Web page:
Steven Boutcher
Quality Time

Quality Time

Live Below, Vacation Above

Steven Boutcher's photo
Steven Boutcher
·Nov 11, 2021·

2 min read

I'm a savings fanatic. I've always made it a point to follow the advice of "pay yourself first" that I learned in high school financial lit. As I've spent longer in tech, I've become capable of saving half my income every month, and I use that to pay down debt, mostly.

The trend in America seems to be that when one makes more money, one upgrades their lifestyle proportionate to whatever pay raise they received. This is dangerous, though, because it becomes increasingly more difficult to recover from a job loss, and you set the bar ever-higher for the lowest salary you can take to sustain your quality of life. This creates stress and can potentially hurt your retirement prospects.

On the flip side, there's a good psychological argument for enhancing your lifestyle. Exposing yourself to a more high-value lifestyle--living situation, car, dining, gadgets, etc.--can bring up the baseline that you call your comfort zone. If you were to lose your job or experience a major catastrophe, your brain tries to get back to its comfort zone as quickly as possible. If your comfort zone is luxurious, you have a better chance of landing back into a luxurious situation.

I have come to treasure having half my income to use on savings or debt repayment, though, so I think there's a limit to how beneficial this exposure to the finer things in life can be. Instead, I think a nice balanced approach is to live below your means so you have plenty of expendable income to work with. Some of this can be set aside for vacations, and vacations can be experiences well beyond your means.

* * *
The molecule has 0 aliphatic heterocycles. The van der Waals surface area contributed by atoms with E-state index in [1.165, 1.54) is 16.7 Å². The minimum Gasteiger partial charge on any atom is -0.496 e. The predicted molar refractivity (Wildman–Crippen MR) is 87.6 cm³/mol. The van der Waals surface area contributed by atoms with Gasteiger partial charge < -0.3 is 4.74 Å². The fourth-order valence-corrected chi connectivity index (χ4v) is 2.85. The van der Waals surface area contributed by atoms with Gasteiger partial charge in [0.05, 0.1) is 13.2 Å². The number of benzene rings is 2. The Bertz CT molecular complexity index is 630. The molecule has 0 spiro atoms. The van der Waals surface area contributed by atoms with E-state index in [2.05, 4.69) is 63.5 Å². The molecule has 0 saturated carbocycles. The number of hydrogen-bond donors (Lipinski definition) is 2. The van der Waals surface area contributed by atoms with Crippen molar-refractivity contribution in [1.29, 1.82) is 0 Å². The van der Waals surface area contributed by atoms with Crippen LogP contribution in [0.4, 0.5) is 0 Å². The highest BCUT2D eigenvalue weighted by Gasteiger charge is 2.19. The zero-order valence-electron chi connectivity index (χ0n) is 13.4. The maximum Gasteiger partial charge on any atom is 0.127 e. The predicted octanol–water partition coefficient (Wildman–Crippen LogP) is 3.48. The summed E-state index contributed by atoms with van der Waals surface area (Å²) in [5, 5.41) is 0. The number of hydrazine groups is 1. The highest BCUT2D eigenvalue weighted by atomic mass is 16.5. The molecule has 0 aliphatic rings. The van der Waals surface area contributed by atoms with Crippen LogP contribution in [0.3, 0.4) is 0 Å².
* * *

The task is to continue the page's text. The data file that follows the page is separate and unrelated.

On the surface, it sounds like an easy to way to get into debt, but it's not necessarily the case. In the same way that people typically invest more into their day-to-day when they get a pay raise, you can invest more into the once-or-twice-annual vacations and take yourself to unimaginably beautiful places. The difference to note here is that you're treating the experience as something you're "trying, not buying."

When you allow your vacations to be extravagant, you can justify spending less on your day-to-day. The worst thing you can do is make both your day-to-day and your vacations mediocre. I think it's important to decide which you value extravagance in more and go all-in on it.

So what do you think is better? A luxurious lifestyle every day or 1-2 extravagant vacations every year?

 
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